Heavy Snow Hits Northern China

Heavy snow and low temperatures have swept across North China, putting pressure on local transportation and supply of daily necessities.

Meanwhile, relevant authorities have taken immediate and effective measures to alleviate the impact of the cold weather on people's lives.

Roundup of First Trading Day in New Year

The Chinese mainland stock markets closed lower Monday, the first trading day of the New Year.

The benchmark Shanghai Composite Index lost one percent, to 3,244.

The Shenzhen Component Index shed 1.2 percent, to close at 13,534.

In Hong Kong, Hang Seng index lost about one third of a percent to 21,810.

In addition, Japan's Nikkei average hit a 15-month closing high on Monday, with a ceremony to welcome the launch of its new high-speed trading system "Arrowhead".

The system can process trades in five milliseconds, 600 times faster than the two to threeC seconds required until now.

Atsushi Saito, President and CEO of Tokyo Stock Exchange Group, Inc. hopes the exchange will take the lead of the global market.

"As of this moment, this day, we launched the new computer system with which Tokyo Stock Exchange will be able to compete with any other markets in the world. And, we will do our utmost to become the leader of the global market in this New Year."

The Nikkei 225 rose more than one percent, to 10,655.

The broader Topix added nearly one percent, to 916.

Francis Lun, General Manger of Fulbright Securities, said that people were looking forward "to growth in the major economies".

"People are looking forward for growth in the major economies like the US and Europe, so the sentiment is much better, and I think although we don't expect that much growth in the share prices, but still, I think, for the whole year, we expect at least twenty per cent growth in the stock market."

Elsewhere around the world.

The Australian sharemarket closed marginally in the black, boosted by gains among energy stocks amid expectations the oil price will continue to improve this year.

The benchmark S&P/ASX200 index was up a fraction of a percent, at 4,876.

The broader All Ordinaries index put on 0.2 per cent, to 4,890.

Georgia, Russia Resume First Post-War Direct Charter Flights

Georgian Airways says Georgia has received the permission from Russia to resume air links following the war between the two countries in 2008.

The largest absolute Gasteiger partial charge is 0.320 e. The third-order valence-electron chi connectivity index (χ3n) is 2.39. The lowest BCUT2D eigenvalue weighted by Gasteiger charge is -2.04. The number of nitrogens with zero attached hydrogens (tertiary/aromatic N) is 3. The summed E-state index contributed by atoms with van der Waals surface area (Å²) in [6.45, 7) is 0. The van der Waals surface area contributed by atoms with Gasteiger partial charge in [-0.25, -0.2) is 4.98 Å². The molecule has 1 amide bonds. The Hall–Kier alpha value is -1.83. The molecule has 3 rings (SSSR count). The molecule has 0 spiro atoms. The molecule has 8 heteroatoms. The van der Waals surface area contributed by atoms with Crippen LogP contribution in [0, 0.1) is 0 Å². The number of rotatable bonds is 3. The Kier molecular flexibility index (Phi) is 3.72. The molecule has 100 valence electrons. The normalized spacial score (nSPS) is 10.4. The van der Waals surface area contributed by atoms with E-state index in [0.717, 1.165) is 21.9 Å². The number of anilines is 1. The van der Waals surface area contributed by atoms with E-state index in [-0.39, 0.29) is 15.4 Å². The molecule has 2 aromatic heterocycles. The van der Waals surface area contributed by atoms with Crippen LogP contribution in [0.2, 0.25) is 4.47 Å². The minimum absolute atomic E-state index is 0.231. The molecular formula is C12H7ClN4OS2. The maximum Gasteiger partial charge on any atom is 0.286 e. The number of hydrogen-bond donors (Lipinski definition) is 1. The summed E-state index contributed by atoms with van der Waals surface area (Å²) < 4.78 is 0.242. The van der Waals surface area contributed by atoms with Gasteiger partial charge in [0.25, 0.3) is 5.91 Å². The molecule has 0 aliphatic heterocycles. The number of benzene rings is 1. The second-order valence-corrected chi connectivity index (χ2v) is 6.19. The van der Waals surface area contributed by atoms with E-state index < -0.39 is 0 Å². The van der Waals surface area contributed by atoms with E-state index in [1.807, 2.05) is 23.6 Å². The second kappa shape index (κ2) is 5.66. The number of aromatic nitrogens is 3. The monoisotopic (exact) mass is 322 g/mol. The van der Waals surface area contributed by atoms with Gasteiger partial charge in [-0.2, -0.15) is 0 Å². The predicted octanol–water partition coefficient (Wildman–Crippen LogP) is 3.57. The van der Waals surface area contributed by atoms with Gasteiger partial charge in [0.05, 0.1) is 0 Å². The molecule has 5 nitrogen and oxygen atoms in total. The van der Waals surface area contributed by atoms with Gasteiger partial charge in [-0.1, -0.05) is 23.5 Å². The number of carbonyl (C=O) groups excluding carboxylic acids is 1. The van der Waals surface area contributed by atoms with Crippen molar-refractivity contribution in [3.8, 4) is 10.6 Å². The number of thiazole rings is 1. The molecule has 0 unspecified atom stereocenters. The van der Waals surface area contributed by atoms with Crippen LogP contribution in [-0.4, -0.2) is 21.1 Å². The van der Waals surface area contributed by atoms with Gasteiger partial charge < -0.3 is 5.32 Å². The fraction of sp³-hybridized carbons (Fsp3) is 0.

Last month, Moscow blamed Tbilisi when charter flights planned for Dec. 29 and 30 were cancelled by Georgian Airways, which said Russian permission came too late to organize the flights.

The Interfax reports that Russia's Transport Ministry gave permission for new charter flights between Tbilisi and Moscow on Jan. 8, 9 and 10 and between St Petersburg and the Georgian capital on Jan. 9 and 10.

Georgian Airways spokeswoman Nino Giorgobiani said the airline hopes to have direct flights on 16, 20 and 24 of January.

"We also hope that the talks between Russian and Georgian aviation authorities will be held regarding the restoration of the regular flights as well. And we are happy that Georgian and Russian population will need less time and energy to fly to different cities of Russia and Georgia."

Ties between Georgia and Russia have been frozen since the two countries fought a brief war in 2008 after Tbilisi tried to retake the breakaway South Ossetia.

Russian President Dmitry Medvedev announced by the end of last year a series of moves to restore ties between the Georgian and Russian peoples, but said there would be no official contacts as long as Mikheil Saakashvili remained Georgian President.

Colombia's Most Active Volcano Erupts

Colombia's most active volcano Galeras has erupted, forcing the evacuation of 800 people who live close to Mount Galeras.

Diego Alvarado, the mayor of Pasto, a town about 10 kilometers from Galeras, says no one was injured after Saturday's eruption.

"We don't have any reports of damage or people injured, despite the fact that incandescent rocks were seen last night in a very important part of the Galeras mountain."

The Red Cross is tending to some of the evacuees at a refuge center in Pasto.